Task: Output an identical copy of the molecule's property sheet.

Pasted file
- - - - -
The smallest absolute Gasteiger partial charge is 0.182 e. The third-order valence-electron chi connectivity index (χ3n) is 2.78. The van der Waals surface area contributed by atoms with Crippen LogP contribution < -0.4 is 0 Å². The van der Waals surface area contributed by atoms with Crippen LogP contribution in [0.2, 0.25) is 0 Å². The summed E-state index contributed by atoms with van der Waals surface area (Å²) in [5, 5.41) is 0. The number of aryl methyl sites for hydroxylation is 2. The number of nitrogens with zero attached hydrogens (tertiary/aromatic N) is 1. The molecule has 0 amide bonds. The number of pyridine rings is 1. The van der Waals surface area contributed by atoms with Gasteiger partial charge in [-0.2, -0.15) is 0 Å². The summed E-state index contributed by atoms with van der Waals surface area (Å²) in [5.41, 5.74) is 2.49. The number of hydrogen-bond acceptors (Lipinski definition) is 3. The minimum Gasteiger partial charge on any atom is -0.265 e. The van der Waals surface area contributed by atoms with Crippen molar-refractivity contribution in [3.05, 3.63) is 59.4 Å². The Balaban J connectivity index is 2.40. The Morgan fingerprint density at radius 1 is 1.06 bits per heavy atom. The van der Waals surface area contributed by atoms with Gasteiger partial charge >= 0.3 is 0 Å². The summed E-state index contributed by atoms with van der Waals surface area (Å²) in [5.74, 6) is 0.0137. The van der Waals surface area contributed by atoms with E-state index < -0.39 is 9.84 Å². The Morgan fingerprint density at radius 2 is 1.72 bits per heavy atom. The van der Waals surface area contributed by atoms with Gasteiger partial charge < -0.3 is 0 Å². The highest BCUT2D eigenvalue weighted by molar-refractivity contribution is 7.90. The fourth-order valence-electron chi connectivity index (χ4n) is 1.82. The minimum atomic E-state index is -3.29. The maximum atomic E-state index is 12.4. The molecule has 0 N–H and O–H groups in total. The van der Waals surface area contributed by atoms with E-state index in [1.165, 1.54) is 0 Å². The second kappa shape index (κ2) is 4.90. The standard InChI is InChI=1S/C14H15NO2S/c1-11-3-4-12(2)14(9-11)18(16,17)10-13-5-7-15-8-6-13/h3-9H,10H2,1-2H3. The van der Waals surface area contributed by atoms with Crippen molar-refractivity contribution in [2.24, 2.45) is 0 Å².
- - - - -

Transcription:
The smallest absolute Gasteiger partial charge is 0.182 e. The third-order valence-electron chi connectivity index (χ3n) is 2.78. The van der Waals surface area contributed by atoms with Crippen LogP contribution < -0.4 is 0 Å². The van der Waals surface area contributed by atoms with Crippen LogP contribution in [0.2, 0.25) is 0 Å². The summed E-state index contributed by atoms with van der Waals surface area (Å²) in [5, 5.41) is 0. The number of aryl methyl sites for hydroxylation is 2. The number of nitrogens with zero attached hydrogens (tertiary/aromatic N) is 1. The molecule has 0 amide bonds. The number of pyridine rings is 1. The van der Waals surface area contributed by atoms with Gasteiger partial charge in [-0.2, -0.15) is 0 Å². The summed E-state index contributed by atoms with van der Waals surface area (Å²) in [5.41, 5.74) is 2.49. The number of hydrogen-bond acceptors (Lipinski definition) is 3. The minimum Gasteiger partial charge on any atom is -0.265 e. The van der Waals surface area contributed by atoms with Crippen molar-refractivity contribution in [3.05, 3.63) is 59.4 Å². The Balaban J connectivity index is 2.40. The Morgan fingerprint density at radius 1 is 1.06 bits per heavy atom. The van der Waals surface area contributed by atoms with Gasteiger partial charge >= 0.3 is 0 Å². The summed E-state index contributed by atoms with van der Waals surface area (Å²) in [5.74, 6) is 0.0137. The van der Waals surface area contributed by atoms with E-state index < -0.39 is 9.84 Å². The Morgan fingerprint density at radius 2 is 1.72 bits per heavy atom. The van der Waals surface area contributed by atoms with Gasteiger partial charge < -0.3 is 0 Å². The highest BCUT2D eigenvalue weighted by molar-refractivity contribution is 7.90. The fourth-order valence-electron chi connectivity index (χ4n) is 1.82. The minimum atomic E-state index is -3.29. The maximum atomic E-state index is 12.4. The molecule has 0 N–H and O–H groups in total. The van der Waals surface area contributed by atoms with E-state index in [1.165, 1.54) is 0 Å². The second kappa shape index (κ2) is 4.90. The standard InChI is InChI=1S/C14H15NO2S/c1-11-3-4-12(2)14(9-11)18(16,17)10-13-5-7-15-8-6-13/h3-9H,10H2,1-2H3. The van der Waals surface area contributed by atoms with Crippen molar-refractivity contribution in [2.24, 2.45) is 0 Å².